A primary reason why I write is to understand myself, my life and my environment. Facts get in the way. I already know those, superficially at least. Creative writing inspired by my experience, but not literally descriptive or duplicative of it, helps me find the principles that underlie these events. I guess I’m still an Ayn Rand disciple in that sense, believing that the wise person should always try to deduce universals from particulars in order to find a rubric for maximizing good outcomes and avoiding repetition of the bad ones.
I prefer poetry and fiction for this purpose and avoid the personal essay form. But fiction can also slide into thinly disguised autobiography, with the same danger that the author will be distracted by the task of replicating key events, rather than exploring the emotions and insights that those events triggered.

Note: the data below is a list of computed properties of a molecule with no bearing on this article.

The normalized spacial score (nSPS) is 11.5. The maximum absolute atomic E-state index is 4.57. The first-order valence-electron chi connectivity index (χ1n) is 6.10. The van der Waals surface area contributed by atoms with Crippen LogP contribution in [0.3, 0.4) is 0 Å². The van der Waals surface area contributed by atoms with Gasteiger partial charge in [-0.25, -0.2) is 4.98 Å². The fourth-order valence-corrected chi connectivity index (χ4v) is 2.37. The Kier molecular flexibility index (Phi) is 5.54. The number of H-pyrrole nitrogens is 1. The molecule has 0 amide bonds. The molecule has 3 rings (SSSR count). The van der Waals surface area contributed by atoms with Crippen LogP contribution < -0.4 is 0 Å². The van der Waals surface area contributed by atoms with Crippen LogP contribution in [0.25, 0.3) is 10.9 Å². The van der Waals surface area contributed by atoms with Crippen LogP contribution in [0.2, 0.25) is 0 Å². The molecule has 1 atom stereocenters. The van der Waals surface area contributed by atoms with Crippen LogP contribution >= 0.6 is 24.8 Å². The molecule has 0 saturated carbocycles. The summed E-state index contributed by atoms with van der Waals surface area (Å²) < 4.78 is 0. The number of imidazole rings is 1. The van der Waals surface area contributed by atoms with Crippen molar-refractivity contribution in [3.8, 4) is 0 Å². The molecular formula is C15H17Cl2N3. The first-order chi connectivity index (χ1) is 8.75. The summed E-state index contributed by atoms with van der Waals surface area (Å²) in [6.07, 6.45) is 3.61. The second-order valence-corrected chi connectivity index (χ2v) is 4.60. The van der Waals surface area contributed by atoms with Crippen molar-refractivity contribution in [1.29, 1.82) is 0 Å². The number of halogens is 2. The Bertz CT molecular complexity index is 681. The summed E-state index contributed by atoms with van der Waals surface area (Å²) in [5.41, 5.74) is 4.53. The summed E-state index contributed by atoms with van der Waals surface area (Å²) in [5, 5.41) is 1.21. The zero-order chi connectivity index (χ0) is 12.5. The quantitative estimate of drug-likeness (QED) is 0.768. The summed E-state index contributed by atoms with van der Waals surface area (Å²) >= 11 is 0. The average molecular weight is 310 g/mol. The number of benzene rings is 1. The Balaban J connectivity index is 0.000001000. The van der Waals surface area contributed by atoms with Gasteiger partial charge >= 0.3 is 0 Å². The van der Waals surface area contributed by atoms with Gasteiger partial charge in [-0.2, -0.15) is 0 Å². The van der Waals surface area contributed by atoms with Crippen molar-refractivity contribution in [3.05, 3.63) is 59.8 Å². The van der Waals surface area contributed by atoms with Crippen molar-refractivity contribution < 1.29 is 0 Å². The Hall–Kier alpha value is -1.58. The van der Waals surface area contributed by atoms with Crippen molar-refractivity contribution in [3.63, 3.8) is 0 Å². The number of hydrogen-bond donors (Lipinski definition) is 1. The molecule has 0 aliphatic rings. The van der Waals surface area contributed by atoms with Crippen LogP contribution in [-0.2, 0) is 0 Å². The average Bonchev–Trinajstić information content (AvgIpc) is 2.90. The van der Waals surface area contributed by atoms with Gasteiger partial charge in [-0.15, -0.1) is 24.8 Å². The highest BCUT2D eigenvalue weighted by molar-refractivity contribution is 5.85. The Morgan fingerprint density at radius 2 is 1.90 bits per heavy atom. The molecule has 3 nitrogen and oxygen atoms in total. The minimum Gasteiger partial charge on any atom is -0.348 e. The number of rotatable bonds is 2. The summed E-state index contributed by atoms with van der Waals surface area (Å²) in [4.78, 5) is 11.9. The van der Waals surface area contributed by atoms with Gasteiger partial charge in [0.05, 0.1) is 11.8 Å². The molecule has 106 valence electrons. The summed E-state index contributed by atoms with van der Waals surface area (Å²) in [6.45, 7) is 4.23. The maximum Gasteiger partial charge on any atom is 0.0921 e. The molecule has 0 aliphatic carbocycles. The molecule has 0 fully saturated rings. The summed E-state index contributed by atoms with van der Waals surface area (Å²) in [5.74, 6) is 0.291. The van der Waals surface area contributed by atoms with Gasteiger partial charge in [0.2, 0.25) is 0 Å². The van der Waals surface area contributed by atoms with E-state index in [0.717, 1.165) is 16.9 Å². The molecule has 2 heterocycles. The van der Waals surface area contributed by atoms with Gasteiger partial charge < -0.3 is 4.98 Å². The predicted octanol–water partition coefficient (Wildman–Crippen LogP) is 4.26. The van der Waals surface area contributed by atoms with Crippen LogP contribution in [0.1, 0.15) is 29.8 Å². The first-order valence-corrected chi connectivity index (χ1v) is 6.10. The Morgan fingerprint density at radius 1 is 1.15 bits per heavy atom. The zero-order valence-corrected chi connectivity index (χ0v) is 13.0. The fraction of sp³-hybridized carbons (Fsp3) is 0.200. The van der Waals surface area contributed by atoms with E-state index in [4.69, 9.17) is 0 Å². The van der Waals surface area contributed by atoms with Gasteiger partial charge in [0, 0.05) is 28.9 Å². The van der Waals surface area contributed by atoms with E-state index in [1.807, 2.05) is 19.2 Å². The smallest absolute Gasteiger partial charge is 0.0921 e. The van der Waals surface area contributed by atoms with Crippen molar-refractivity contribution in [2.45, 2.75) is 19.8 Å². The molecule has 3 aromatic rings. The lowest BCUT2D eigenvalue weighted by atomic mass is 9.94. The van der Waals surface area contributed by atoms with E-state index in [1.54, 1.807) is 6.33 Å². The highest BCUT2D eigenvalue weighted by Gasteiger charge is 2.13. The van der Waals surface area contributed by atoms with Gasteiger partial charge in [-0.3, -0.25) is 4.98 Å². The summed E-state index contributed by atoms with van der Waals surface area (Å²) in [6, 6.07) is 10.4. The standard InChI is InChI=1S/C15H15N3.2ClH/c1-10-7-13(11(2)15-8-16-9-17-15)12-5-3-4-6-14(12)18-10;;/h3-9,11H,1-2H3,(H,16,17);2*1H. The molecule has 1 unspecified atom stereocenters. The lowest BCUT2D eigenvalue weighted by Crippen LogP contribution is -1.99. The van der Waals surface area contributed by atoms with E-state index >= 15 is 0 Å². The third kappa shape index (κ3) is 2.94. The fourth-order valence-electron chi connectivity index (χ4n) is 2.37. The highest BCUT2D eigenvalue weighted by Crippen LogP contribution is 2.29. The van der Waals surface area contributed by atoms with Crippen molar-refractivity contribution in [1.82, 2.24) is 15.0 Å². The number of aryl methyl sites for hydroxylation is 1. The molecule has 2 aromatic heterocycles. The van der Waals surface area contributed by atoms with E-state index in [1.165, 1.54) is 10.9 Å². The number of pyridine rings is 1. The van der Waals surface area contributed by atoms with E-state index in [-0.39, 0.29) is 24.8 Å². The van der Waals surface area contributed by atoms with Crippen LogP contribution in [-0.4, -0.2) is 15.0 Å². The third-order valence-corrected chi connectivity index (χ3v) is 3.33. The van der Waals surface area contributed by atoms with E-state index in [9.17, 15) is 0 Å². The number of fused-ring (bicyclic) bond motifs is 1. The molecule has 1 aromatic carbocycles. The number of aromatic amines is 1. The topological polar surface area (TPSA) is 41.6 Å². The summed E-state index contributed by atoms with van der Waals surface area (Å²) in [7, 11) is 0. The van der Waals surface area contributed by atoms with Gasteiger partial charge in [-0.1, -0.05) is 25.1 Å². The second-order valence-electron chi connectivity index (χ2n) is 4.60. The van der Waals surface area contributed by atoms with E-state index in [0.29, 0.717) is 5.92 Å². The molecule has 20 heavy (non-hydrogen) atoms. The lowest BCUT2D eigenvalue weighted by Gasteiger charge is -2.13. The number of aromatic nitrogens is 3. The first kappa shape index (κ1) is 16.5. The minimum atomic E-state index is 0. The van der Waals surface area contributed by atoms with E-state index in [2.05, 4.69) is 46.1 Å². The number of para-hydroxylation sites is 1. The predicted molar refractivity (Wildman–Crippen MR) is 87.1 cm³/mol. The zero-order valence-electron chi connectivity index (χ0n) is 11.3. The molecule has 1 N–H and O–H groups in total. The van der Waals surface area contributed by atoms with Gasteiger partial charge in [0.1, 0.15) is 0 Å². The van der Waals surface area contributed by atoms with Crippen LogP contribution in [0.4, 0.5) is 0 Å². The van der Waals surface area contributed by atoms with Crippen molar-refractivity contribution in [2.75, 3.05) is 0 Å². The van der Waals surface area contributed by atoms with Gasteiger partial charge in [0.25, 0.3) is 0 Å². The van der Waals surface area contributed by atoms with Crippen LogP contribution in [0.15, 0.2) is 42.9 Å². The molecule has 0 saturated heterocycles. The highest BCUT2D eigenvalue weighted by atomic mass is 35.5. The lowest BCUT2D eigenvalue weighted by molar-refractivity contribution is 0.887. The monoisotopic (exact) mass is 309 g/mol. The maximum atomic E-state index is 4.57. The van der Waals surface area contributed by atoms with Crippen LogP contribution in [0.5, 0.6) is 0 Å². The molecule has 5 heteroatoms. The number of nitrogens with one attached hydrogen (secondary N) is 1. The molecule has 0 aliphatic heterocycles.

Prizewinning author Eric Wasserman explores this dilemma in his article “Embracing Emotional Autobiography Over Factual Representation in Fiction”, published last year in Writers Ask, a writing advice newsletter from the literary journal Glimmer Train. He writes:
One of the most important lessons a beginning writer
can learn is that emotional autobiography should always
take precedence over factual representation. This took me
years of trial and error to grasp when I was first hungry
to become a writer. It’s difficult to convey to a young
writer that events that are deeply personal are usually not
going to be engaging to readers. For instance, all of the
salacious details of your own sexual history may be riveting
to you, but I guarantee they will not be to 95% of the
reading world. However, if one has something fresh to say
about the universal nature of sex, that’s a different story,
and where emotional autobiography becomes crucial.
Wasserman goes on to suggest some writing exercises that can help you differentiate